Re: Central versus institutional self-archiving

From: Andrew A. Adams <a.a.adams_at_READING.AC.UK>
Date: Thu, 5 Oct 2006 10:28:27 +0100

As Stevan has pointed out, the OA community would not be what it is today
without ArXiv, just as the internet today would not be what it is without
physicists wanting to communicate and Berners-Lee thus implementing a truly
distributed hypertext system (it is important to remember that the idea, and
even other implementations of hypertext systems, pre-date the WWW-protocol(s)
by decade(s)). I believe Stevan when he makes the case that dsitributed IRs
are the best way forward and that this will emerge from the efficiencies they
offer. We're still trying to get the snowball to start rolling down the hill,
but we do appear to be right at the peak now.

However, on the question of ArXiv, I believe that it serves more purposes
than simply OA and in getting there (near-100% OA) from here (less than 5% OA
globally) it is important that we consider these other uses. There are two
reasons for this. One is that the other thing that ArXiv does is valuable in
itself. The other is that in order to encourage moves to 100% OA, losing
something else in the process will cause resistance from some quarters.

The other thing that ArXiv does,a s well as performing as a CR for
peer-reviewed work, is to provide a swift feedback route for work in
progress. Academic work is a means of communication. The posting of
pre-prints on ArXiv spontaneously generates significant feedback for many of
the posters. The reasons it is useful are multiple but IMHO the two main ones
are speed and the imperfection of peer review.

Speed: presently it can take years for a major peer-reviewed article to
appear. Some of this is due to necessary quality-control. Some of it is due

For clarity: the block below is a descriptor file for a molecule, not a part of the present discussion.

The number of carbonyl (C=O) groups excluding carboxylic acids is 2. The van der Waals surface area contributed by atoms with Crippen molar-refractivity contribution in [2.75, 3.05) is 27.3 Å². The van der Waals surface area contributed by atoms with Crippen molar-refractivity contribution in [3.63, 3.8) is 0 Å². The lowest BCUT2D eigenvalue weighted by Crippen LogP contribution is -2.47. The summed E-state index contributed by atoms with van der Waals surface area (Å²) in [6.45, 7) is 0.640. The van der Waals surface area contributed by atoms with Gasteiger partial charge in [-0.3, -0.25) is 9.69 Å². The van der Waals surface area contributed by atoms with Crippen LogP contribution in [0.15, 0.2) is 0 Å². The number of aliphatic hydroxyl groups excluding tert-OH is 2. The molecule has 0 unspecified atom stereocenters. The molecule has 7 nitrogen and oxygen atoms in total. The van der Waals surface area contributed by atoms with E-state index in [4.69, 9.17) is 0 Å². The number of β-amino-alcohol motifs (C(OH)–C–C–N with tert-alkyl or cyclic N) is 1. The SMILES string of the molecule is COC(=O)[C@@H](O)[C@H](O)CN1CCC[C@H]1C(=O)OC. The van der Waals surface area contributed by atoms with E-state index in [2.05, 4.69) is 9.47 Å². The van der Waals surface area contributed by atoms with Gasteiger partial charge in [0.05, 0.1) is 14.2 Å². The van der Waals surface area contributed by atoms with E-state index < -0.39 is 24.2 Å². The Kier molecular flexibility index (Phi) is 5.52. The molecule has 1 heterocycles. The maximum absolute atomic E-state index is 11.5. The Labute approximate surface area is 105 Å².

to the inefficiencies of the current system, still grounded in mid-20th
century technologies in many publishers. Some of it is due to the print
publishing method, which requires gathering a certain number of articles
together into an issue and so all of them are delayed until the final one is
ready to appear. In fasdt-moving fields such as physics and computer science,
this delay is too long and seriously reduces the utility of the articles when
they apepar. Computer Science has its own long-established solution to this,
in the fully-refereed conference proceedings, produced for publication at the
time of the conference. This is a tradition that almost no other field has.
New online journals such as the LMS JCM ( are
another attempt to keep this shrot (that one is also a gold OA journal, but
that's neither here nor there really).

The imperfection of peer review: sometimes very god work is not that well
presented, particularly by researchers in the early stages of their career.
Their work can be denied publication or severely delayed any distribution, by
the peer review process. In other cases, there are entrenched viewpoints
within fields and unorthodox work can find it difficult to find a publication
route in a journal of sufficent status.

So, what we have with ArXiv is a palce where, in a parallel strand to the
formal peer-review process, readers are willing to take the time to quickly
skim through pre-print work, the list focussed in some way onto a
sufficiently small subset of the total papers deposited each day/week/month,
and read some of them in detail. Sometimes this is done purely as a way of
keeping up with the zeitgeist in a particular field, sometimes it is done as
a way of finding potential collaborators in emerging new areas of research,
sometimes it is done as a means of finding the best new researchers either to
collaborate with or to try and attract to one's own team. There are many
reasons that researchers do this, and they do do it. There are a number of
stories (a number of them validated) of highly senior researchers, including
some nobel laureates even, who have been engaged enough in the community of
ArXiv, to send comments, encouragement and proposals of collaboration, to new
(or even not-so-new) researchers whose work they have seen on ArXiv and been
impressed by.

To conclude. While we push our way towards universal OA via the IR route, it
is in our best interests (both philosophically and pragmatically) to ensure
that we find ways to retain the benefits of the communities such as the
ArXiv, rather than ignoring these separate benefits.

*E-mail*********  Dr Andrew A Adams
**snail*27 Westerham Walk**********  School of Systems Engineering
***mail*Reading RG2 0BA, UK********  The University of Reading
****Tel*+44-118-378-6997***********  Reading, United Kingdom
Received on Thu Oct 05 2006 - 23:21:36 BST

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